[30 Oct 2014 7:05] ukits Byun
I'm sure that this is a bug.

On replication,

the timestamp column on WHERE cluase in DELETE or UPDATE use unix_timestamp format.
the slave cannot find matched row.

for example,

binlog:

DELETE FROM `db`.`table` WHERE
 @1 = 'xxx'
 @2 = 'yyy'
 @3 = 1414491155      // this is timestamp formatted column

and @3 column on slave has value '2014-10-28 19:12:35';
as you know, timestamp '1414491155' is date '2014-10-28 19:12:35'

the query CANNOT find rows on slave.
an error occured,

mysql> show slave status\G
*************************** 1. row ***************************
...
  Replicate_Wild_Ignore_Table: 
                   Last_Errno: 1032
                   Last_Error: Could not execute Delete_rows event on table db.table; Can't find record in 'table', Error_code: 1032; handler error HA_ERR_END_OF_FILE; the event's master log mysql-bin.000021, end_log_pos 39357456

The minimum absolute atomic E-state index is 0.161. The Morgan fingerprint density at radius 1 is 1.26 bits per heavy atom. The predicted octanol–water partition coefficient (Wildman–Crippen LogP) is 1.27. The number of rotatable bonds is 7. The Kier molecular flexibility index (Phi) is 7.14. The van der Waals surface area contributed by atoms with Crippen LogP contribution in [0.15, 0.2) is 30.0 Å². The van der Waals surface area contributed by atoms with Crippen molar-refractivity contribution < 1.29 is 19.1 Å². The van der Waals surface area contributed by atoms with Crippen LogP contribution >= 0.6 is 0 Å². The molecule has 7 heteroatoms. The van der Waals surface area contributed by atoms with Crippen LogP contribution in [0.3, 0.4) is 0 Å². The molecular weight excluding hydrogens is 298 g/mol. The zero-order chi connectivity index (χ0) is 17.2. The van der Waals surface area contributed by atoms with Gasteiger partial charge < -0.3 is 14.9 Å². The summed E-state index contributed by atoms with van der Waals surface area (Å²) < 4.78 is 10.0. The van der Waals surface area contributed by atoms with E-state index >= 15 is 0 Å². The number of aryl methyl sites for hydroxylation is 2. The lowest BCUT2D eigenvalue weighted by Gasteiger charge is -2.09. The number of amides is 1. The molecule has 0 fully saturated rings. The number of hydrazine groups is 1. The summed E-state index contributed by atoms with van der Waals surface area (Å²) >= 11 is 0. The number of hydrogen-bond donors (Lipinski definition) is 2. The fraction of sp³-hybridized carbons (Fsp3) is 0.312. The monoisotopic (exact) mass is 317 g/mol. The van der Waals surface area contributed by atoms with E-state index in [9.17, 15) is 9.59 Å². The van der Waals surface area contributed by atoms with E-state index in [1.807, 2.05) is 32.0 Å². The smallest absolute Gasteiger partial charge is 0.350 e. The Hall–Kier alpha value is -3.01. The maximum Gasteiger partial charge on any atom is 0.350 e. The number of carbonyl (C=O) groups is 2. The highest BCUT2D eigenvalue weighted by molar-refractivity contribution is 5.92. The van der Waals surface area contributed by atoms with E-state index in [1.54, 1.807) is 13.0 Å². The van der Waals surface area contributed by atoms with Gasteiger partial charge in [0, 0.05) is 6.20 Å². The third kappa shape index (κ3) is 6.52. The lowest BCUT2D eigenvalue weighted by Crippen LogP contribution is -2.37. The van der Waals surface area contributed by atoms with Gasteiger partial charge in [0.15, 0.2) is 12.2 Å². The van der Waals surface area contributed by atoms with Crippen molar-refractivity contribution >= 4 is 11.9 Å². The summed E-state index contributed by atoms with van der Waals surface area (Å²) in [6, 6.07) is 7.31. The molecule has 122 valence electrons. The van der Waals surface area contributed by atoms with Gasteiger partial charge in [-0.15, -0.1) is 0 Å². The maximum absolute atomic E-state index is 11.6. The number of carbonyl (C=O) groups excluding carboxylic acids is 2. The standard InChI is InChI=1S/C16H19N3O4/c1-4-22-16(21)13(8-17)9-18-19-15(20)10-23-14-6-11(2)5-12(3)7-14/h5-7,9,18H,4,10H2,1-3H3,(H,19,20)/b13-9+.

MySQL v5.6.21
[30 Oct 2014 8:47] Hartmut Holzgraefe
Hello ukits,

what you're experiencing might actually be a completely different problem, so allow me to ask for the timezone settings on your master and slave.

If they both use SYSTEM timezone (the default) and master and slave operating systems are set to different timezones you may actually run into problems due to this. If that is the case the solution would be to explicitly set the timezone within mysql to the actual time zone instead of SYSTEM so that mysqld knows what conversions to apply. When a slave sees that master and slave time zone are the same it just assumes that no conversion is necessary, even in the case of SYSTEM, as it doesn't really know anything about the underlying system time zone ...